Jesse Jackson Jr. Under Medical Treatment

"He has grappled with certain physical and emotional ailments privately for a long period of time," the Illinois congressman's office says. 

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Last week Illinois Rep. Jesse Jackson Jr. was treated for what his office called "exhaustion." Today a representative said that his condition has deteriorated and that the Democratic member of Congress and son of civil rights activist Jesse Jackson is suffering from "physical and emotional ailments" that will require extended medical treatment, the Washington Post reports.

"Recently, we have been made aware that he has grappled with certain physical and emotional ailments privately for a long period of time," the statement reads. "At present, he is undergoing further evaluation and treatment at an in-patient medical facility. According to the preliminary diagnosis from his doctors, Congressman Jackson will need to receive extended in-patient treatment as well as continuing medical treatment thereafter. We ask that you keep Congressman Jackson and his family in your thoughts and prayers during this difficult period."

Jackson is a 17-year congressman who defeated former congresswoman Debbie Halvorson in a primary in March in a new district that stretched into more rural areas of the Chicagoland area that Halvorson used the represent ...

Rep. Bobby Rush (D-Ill.), Jackson's Chicago colleague, told The Post's Ed O'Keefe recently that he thought the ups and downs of congressional life merely got to Jackson.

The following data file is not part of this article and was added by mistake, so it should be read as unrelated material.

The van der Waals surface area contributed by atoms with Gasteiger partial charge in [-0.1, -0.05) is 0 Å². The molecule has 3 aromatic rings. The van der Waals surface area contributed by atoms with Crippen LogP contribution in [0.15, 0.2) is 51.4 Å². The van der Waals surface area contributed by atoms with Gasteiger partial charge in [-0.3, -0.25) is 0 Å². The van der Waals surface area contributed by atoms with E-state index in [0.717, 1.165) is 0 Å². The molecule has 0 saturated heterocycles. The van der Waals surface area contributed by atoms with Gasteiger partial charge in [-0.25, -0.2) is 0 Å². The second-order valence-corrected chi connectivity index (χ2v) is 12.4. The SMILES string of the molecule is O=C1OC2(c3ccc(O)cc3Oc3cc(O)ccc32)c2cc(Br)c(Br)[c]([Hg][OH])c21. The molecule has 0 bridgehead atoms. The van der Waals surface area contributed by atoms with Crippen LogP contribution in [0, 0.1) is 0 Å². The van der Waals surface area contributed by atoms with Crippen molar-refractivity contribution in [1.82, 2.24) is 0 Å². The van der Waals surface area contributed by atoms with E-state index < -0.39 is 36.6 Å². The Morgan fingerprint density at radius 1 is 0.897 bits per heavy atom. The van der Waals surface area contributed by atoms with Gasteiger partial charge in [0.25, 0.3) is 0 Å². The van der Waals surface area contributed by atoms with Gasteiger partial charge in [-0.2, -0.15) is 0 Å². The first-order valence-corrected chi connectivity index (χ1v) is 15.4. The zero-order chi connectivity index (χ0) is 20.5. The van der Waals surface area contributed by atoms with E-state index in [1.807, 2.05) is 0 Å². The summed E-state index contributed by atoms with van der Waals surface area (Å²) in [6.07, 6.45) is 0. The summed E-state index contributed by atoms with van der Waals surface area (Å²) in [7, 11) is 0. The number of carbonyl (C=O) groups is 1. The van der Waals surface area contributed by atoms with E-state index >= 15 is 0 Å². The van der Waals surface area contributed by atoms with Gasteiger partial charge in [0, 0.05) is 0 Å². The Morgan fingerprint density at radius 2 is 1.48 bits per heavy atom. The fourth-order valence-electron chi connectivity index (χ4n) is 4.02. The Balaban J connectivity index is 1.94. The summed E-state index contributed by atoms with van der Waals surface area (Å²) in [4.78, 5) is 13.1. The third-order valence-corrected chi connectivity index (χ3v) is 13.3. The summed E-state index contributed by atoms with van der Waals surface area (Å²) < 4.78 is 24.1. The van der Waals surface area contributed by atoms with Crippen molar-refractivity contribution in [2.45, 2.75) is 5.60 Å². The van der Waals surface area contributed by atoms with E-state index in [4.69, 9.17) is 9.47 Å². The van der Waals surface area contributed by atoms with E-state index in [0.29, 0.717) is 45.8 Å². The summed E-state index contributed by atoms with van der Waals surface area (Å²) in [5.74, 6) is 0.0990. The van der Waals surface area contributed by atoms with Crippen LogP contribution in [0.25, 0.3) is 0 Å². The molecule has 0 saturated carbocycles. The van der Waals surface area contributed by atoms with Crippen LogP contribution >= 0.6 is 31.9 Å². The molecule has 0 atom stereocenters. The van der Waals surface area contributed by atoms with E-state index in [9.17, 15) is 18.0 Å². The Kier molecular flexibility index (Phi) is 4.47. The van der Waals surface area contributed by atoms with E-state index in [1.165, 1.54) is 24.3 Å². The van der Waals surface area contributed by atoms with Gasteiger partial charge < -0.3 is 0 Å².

"The man said that he is exhausted; even Christ has to step away from the multitudes in order to refresh," Rush said. “He is very wise to do that.

"To me, it's not a big thing. His health is what's more important right now."

Democratic strategist David Heller, who worked on Jackson's 1995 special election campaign and his 2012 primary, said the congressman didn't seem exahusted during the campaign.

The Post notes that, because of his heavily Democratic district, Jackson can likely be reelected even if he's not able to dedicate himself fully to campaigning, but we're sure for the Congressman, his family, and the civil rights community, that issue pales in comparison to more pressing concerns about his health.

Read more at the Washington Post.

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